Wait times for cancer radiation therapy down

TheStar.com – News/healthzone.ca
May 27, 2010.   Megan Ogilvie, HEALTH REPORTER

Wait times for cancer radiation therapy have reached an acceptable level in Ontario, with the majority of patients starting the treatment within the 28-day benchmark, according to the province’s annual cancer report card.

The 2010 Cancer System Quality Index report, released Thursday, found improvements in radiation wait times occurred even with a 10 per cent increase in the number of patients receiving that treatment.

The report recommends the province now focus its attention on increasing the utilization of radiation therapy to meet the provincial target of 48 per cent. Right now the utilization rate is at 36 per cent.

Dr. Robert Bell, chair of the Cancer Quality Council of Ontario, the agency which issues the annual report, said in a release that the gains seen in wait times for radiation treatment show how a comprehensive strategy, collaboration and long-term planning can impact cancer treatment in Ontario.

“With the increasing demands being placed on the system we need to apply these approaches to improving quality and access for cancer surgery and chemotherapy,” Bell said in the release.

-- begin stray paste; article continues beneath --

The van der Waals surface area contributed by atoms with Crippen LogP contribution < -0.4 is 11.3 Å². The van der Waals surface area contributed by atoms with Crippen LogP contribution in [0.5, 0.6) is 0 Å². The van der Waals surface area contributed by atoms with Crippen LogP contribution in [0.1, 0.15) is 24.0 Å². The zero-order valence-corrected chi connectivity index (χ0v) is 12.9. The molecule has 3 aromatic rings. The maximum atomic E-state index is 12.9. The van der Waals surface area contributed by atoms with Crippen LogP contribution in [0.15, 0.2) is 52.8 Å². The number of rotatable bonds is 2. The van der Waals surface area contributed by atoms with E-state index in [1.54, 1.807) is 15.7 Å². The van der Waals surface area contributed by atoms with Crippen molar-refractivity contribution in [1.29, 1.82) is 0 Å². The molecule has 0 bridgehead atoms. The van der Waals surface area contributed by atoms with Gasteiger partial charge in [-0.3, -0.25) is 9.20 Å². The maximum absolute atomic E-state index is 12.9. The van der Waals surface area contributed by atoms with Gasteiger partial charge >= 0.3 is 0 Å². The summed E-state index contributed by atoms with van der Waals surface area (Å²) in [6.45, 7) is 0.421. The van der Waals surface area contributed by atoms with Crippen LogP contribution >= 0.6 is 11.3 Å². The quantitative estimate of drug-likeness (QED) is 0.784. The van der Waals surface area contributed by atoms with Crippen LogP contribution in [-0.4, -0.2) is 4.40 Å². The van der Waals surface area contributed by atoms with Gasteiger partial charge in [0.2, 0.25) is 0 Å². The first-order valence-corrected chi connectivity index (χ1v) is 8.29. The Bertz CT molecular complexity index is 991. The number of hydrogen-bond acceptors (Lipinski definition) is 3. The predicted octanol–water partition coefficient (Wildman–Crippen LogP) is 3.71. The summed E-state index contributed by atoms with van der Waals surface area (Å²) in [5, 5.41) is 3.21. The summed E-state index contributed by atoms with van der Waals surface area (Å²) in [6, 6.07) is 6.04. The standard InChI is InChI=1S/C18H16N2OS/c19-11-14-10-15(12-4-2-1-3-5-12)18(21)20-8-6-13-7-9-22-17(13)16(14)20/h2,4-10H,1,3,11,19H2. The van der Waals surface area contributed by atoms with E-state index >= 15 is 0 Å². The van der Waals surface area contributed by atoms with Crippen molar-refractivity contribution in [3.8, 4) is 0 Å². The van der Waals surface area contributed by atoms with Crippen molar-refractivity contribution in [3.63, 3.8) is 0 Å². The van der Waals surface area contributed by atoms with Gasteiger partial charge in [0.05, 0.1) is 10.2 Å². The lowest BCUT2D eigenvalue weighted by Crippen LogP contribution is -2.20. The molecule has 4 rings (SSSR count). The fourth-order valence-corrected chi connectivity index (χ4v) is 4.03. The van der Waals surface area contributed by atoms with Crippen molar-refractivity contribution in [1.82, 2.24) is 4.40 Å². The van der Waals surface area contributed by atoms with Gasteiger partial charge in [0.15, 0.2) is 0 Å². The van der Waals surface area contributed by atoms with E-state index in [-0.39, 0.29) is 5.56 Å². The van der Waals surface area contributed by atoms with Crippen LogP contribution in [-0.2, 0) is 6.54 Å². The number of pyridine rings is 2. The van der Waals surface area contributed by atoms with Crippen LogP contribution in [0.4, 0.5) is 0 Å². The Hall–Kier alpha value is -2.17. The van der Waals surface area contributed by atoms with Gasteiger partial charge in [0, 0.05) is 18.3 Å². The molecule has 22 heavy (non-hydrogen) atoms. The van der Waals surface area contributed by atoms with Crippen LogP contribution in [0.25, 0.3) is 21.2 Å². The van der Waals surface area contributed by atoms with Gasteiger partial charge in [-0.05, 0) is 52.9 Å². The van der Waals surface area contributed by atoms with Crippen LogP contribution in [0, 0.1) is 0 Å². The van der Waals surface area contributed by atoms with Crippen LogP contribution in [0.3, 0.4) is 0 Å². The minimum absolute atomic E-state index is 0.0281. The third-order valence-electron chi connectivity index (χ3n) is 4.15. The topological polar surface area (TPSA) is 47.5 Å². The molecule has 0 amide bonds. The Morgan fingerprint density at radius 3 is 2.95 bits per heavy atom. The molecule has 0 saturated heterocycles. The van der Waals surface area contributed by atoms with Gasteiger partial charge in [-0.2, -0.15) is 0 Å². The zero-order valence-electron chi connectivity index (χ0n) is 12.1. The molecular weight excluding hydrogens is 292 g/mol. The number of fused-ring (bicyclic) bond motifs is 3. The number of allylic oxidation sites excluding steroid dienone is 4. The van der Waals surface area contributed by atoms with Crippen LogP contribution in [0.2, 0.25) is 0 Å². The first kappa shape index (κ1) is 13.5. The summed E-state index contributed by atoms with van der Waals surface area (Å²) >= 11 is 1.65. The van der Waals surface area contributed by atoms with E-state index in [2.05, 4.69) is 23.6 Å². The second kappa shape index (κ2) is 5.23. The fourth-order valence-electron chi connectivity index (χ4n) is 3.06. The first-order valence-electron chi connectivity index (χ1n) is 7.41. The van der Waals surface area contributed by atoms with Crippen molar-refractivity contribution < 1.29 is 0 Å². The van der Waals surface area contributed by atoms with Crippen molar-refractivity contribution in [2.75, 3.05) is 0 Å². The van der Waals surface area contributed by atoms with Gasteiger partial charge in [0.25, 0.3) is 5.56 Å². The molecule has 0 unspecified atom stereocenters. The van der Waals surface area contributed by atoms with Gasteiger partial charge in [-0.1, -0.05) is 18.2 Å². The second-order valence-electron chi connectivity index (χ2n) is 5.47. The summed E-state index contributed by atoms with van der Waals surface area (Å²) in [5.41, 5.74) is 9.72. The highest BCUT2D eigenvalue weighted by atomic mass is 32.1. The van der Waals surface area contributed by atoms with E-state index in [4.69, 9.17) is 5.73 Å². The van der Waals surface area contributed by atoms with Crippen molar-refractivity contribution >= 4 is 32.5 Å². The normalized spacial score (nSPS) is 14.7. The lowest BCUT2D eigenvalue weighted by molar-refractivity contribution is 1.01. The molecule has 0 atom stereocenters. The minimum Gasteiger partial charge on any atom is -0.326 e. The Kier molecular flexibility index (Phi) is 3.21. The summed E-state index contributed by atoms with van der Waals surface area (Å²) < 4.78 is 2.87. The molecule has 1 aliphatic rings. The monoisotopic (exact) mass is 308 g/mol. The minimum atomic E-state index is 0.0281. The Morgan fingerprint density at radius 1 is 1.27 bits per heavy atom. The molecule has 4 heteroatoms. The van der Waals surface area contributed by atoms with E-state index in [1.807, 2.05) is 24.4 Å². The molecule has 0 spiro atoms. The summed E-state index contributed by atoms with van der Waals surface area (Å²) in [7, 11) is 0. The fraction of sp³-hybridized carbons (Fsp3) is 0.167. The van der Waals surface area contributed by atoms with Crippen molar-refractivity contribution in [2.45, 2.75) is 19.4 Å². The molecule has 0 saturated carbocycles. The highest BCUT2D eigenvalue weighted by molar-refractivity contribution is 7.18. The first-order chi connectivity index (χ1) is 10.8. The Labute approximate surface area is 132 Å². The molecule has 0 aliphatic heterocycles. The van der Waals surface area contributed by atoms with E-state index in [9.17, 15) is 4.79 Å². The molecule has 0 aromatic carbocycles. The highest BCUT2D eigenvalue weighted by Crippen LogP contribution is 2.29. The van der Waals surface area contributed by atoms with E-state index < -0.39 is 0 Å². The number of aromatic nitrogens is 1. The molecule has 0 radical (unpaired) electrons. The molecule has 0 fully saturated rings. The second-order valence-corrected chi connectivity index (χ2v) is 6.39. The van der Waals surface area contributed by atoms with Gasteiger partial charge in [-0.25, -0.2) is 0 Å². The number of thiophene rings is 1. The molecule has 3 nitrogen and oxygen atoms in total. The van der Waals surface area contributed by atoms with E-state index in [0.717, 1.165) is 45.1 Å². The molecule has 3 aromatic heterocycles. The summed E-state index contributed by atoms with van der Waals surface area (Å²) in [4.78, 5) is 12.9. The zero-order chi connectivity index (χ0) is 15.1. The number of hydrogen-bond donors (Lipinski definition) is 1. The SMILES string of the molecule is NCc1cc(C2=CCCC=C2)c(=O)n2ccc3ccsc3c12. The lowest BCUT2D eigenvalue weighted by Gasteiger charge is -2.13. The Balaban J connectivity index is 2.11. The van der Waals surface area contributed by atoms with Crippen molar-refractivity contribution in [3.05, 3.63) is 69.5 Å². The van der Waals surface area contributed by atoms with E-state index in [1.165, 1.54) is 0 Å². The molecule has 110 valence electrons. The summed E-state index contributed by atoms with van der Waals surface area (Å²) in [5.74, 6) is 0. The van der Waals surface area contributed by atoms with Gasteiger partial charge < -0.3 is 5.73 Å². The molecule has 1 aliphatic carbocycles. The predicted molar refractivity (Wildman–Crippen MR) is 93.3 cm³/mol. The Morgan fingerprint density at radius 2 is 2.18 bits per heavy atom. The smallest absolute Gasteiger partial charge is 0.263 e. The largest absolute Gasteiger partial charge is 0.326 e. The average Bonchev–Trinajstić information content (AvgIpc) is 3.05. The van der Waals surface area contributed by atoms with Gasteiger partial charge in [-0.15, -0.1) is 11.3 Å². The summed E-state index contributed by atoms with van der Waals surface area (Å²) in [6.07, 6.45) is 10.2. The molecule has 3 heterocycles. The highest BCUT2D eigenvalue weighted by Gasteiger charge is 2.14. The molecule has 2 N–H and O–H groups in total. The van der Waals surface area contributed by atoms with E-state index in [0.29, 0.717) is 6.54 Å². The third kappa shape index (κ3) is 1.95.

Increasing demand for other cancer therapies continues to strain the health system. The report found wait times for cancer surgery did not change in the past year, with 76 per cent of surgeries meeting target wait times.

Wait times for chemotherapy treatment also remained the same over the past year.

For the first time, the report – to be released in full Thursday at 10 a.m. – will compare Ontario to international benchmarks.

“The Index is a snapshot of how the cancer system is performing and highlights successes and opportunities for improvement,” Terrence Sullivan, president and CEO of Cancer Care Ontario, said in a release.

The report also found:

The number of patients seen by a radiation specialist within 14 days of referral increased from 57 per cent in 2007 to 68 per cent in 2009.

Wait times for more common cancer surgeries, such as those for breast and colorectal cancers, have decreased. But the province is having a hard time meeting wait times for highly complex and more urgent priority cases.

The quality of pathology reporting improved last year, with 76 per cent of pathology reports submitted in standardized electronic format according to international standards.

Half to three-quarters of Ontarians report they tried to quit smoking in the past year.

The number of adults who opted for colorectal cancer screening using the fecal occult blood test rose by 50 per cent since the last report, but still falls short of the provincial target of 40 per cent.

While 97 per cent of cancer patients reported a high degree of satisfaction with their care, only 46 to 59 per cent reported being satisfied with the emotional support they received at hospital.

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